code and the oracular

socially deconstructing the real – why going mad isn’t that bad

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An adventure in sociology

I decided to make axiomatic for myself a concept that all of what we call Reality is purely a structure that humans create and maintain to protect themselves from the swirling chaos of the true reality.

So I set about dismantling all the joints, beams and members of my conventional worldview and waited to see what came. What resulted was a journey, neither an ascent nor a descent, sideways into a realm of magic and the unknown. I became a naked tribesman, wandering lost in a great city of pleasures and dangers that he does not understand.

My thoughts about this are redolent of a debate between a physicist, “Jack” and a practitioner of “magick”, “Jill”, as follows

Jack: “Physics states that matter and energy operate thus, thus and thus… predictably, reliably, knowably.”

Jill: Pah ! I can unweave this with my magic and create any phenomenon I wish with my power

..and so on

The conversation becomes more interesting when a sociologist, “Fred” , joins the fray and speaks

Fred: Ahh but both of you are in fact merely socially constructing your worldviews here, according to the game rules you have acquired when you joined the trade. Each of your myths occupies an equal status to me when I view them merely as human creations, artefacts like a clay pot or a papyrus scroll.

Jack: Nonsense the laws of Physics are Objective

Jill: Ahh but Magick is Subjective, the other half of the sky, night to your day and equally powerful

Fred: you have both chosen roles as cultural creators, your job is to create knowledge, there should be no dispute about which is the more valid… horses for courses.

Jack: but this magician is a crank

Jill: this scientist is worse – a know-all

Jack: Physics has proved to be a reliable way to obtain concrete knowledge about the universe, I have colleagues all over the world

Jill: well it may have more people who pursue it, but does that lend any more weight to its claims for truth. magicians are rare because True Insight is rare. Narrow is the path and few there are who find it

Fred: ahh well this is an interesting question. I agree sir that strength in numbers is not all, but it does mean that the constructed reality has a degree more power sociopolitically.

Jill: you are both subject to a misunderstanding of what we call “the power of naming”… naming a thing is not understanding its true nature. for that you need intuition too. your material reality is not independent of the mind. it doesn’t matter what you call things in a spell. you are dealing in myth not truth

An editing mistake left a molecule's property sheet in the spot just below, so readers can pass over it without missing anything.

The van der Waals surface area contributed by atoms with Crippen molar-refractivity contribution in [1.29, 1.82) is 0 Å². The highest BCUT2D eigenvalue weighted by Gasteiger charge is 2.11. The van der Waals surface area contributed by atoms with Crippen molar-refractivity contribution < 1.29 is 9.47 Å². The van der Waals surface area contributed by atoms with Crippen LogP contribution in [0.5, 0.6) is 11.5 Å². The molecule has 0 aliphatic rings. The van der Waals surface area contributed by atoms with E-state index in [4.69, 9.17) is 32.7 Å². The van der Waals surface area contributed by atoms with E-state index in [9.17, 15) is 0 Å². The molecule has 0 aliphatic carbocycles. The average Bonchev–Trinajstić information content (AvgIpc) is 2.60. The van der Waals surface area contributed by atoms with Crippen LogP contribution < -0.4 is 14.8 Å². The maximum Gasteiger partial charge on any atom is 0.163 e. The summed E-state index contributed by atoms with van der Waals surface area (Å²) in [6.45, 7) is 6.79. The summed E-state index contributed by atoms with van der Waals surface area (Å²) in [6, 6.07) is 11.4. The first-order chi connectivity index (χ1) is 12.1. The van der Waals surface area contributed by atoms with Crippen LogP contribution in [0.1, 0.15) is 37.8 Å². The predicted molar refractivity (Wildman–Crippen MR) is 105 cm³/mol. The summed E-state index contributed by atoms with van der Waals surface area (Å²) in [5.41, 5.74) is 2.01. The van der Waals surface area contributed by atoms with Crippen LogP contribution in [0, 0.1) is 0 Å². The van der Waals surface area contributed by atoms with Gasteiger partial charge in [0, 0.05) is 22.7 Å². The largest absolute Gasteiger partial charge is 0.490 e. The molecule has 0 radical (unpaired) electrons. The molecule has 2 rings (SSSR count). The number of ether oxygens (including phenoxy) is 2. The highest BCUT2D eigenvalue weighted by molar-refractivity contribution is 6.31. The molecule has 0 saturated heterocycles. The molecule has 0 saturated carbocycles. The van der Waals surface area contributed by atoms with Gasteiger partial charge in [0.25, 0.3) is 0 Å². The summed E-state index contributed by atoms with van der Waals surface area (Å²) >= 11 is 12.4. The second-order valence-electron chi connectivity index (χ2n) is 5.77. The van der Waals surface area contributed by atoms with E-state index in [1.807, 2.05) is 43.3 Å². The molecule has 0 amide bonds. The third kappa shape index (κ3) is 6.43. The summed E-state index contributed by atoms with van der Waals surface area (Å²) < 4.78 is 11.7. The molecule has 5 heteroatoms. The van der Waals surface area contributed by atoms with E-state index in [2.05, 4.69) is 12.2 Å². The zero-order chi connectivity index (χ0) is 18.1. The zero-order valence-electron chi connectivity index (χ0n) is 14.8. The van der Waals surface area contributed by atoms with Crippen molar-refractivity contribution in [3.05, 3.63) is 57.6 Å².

Jack: there is a real world out there. I refute you thus (he slams down a fist)

Fred: we really need a philosopher of mind for this

Jill: the self is all of the real you are staring at yourself through a scratched and cloudy lens, scientist!

Fred: you are no better than him. You too are being an absolutist. it is my analysis that embraces relativism and therefore tolerance

Jack: bunkum

Jill: gobledigook

… and so they adjourn

What can we learn from this little dialogue? perhaps conducted over coffee in a small smokey establishment in the sixieme arondissement.

the physicist stresses the solidity and reliability of his myth. the magician relies on a notion of her personal power. the scientist too claims a puissance, but of a different kind, he claims to possess an intellectual gift to see truth

but the sociologist is claiming to supersede both with his analysis, while somehow denying that it is just as much of an objective picture with a claim to truth. his claim of the need for relativism is somewhat convincing, but he might be accused of elevating relativity to the status of an absolute truth.

the latent question to me in this is whether there is a real out there somehow beyond the lens of the model/map/myth description.

I am a westerner and so I see this real as “out there” while an easterner or the magician perhaps sees the self as “in here” and the ultimate reality.

I’m flummoxed so that’s enough for now.


Written by Luke Dunn

August 8, 2014 at 2:08 pm

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